Research Papers: Gas Turbines: Combustion, Fuels, and Emissions

Analysis of a Fuel Flexible Micro Gas Turbine Combustor Through Numerical Simulations

[+] Author and Article Information
Alessandro Bo

Department of Mechanical Engineering,
Roma Tre University,
Via Vito Volterra 62,
Rome 00146, Italy
e-mail: ing.alessandro.bo@gmail.com

Eugenio Giacomazzi

Energy Technology Department,
ENEA Casaccia Research Center,
Via Anguillarese 301,
Rome 00123, Italy
e-mail: eugenio.giacomazzi@enea.it

Giuseppe Messina, Antonio Di Nardo

Energy Technology Department,
ENEA Casaccia Research Center,
Via Anguillarese 301,
Rome 00123, Italy

1Corresponding author.

Contributed by the Combustion and Fuels Committee of ASME for publication in the JOURNAL OF ENGINEERING FOR GAS TURBINES AND POWER. Manuscript received November 22, 2017; final manuscript received June 28, 2018; published online August 20, 2018. Assoc. Editor: Eric Petersen.

J. Eng. Gas Turbines Power 140(12), 121504 (Aug 20, 2018) (10 pages) Paper No: GTP-17-1628; doi: 10.1115/1.4040737 History: Received November 22, 2017; Revised June 28, 2018

The work in this paper investigates on how a fuel flexible microgas turbine (MGT) combustion chamber, developed by ANSALDO ENERGIA and installed in a Turbec T100 P MGT, can operate when transferring from natural gas (NG) to a hydrogen-rich syngas. A syngas composition, which satisfies the fuel supply system specifications, is identified. Such syngas contains (by volume) 45% of hydrogen, 50% of carbon dioxide, and 5% of methane. The transfer procedure from NG to syngas is defined and modeled. A series of nonreactive and reactive Reynolds-averaged numerical simulations (RANS) on a full-scale three-dimensional (3D) model of the combustion chamber is then performed. The thermo-fluid dynamics inside its casing, the combustion regimes, the heat transfer across the liner walls as well as NOx emissions are evaluated. Results provide useful information on the operational problems associated with the fuel change and on how to define a successful fuel transfer procedure.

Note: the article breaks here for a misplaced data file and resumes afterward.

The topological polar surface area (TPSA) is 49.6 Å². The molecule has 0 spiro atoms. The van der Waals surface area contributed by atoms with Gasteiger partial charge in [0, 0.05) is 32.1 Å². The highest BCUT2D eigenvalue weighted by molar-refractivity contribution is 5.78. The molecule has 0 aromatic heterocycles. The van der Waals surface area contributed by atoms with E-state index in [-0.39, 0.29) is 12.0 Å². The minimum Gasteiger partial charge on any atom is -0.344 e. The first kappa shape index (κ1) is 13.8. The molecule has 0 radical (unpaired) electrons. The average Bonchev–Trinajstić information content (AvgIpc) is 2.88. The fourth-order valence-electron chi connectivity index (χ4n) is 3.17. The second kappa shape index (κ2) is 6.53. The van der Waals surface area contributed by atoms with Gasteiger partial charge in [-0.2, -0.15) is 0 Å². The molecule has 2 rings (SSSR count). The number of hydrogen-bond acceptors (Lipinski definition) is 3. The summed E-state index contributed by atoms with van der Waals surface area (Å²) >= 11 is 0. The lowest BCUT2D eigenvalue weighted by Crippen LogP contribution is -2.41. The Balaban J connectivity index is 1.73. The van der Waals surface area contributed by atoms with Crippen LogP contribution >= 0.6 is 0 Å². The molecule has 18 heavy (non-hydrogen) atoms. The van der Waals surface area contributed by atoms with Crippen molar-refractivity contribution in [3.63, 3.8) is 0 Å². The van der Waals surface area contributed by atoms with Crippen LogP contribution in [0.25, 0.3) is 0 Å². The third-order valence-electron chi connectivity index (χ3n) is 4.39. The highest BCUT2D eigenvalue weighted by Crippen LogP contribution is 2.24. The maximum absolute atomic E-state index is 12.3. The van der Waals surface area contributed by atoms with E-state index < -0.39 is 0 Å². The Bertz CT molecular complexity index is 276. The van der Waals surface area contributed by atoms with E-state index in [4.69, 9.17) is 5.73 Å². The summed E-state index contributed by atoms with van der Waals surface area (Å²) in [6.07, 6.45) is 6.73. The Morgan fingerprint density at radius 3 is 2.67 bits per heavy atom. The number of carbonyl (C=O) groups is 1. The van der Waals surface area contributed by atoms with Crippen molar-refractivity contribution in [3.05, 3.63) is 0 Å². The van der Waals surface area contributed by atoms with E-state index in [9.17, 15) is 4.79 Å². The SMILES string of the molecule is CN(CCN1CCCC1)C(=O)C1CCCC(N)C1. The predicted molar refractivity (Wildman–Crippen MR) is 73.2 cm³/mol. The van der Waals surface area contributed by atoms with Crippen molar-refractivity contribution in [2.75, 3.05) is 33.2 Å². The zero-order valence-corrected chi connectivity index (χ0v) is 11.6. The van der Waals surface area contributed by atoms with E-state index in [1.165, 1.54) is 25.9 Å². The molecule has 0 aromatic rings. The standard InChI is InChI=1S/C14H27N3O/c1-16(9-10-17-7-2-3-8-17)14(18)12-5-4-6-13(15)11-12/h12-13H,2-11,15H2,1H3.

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Fig. 1

Schematics of the ARI 100 T2 combustor

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Fig. 2

Fuel mass flow rates evolution during the transfer procedure (m˙f,pilot,CH4=0.4 g/s=const) at 100% load

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Fig. 3

Fuel mole fraction evolution during the transfer procedure (m˙f,pilot,CH4=0.4 g/s=const) at 100% load

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Fig. 4

Schematics of the fuel flexible ARI 100 T2 combustor

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Fig. 5

SL and ϕpz evolution at 100% load (m˙f,pilot,CH4=0.4 g/s=const)

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Fig. 6

δL, SL, ST, and ST/SL evolution at 100% load (m˙f,pilot,CH4=0.4 g/s=const)

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Fig. 7

Validation of the Smooke simplified chemical mechanism for the composition at 300 s

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Fig. 8

Case 2—combustor outlet temperature

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Fig. 9

Radial temperature profile at the combustor outlet section and mass weighted average COT variation during the transition phase from methane to syngas

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Fig. 10

Heat of reaction (1–2 from top)

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Fig. 11

Case 2—liner inner walls temperature

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Fig. 12

Case 1–2 (from top)—combustion regimes



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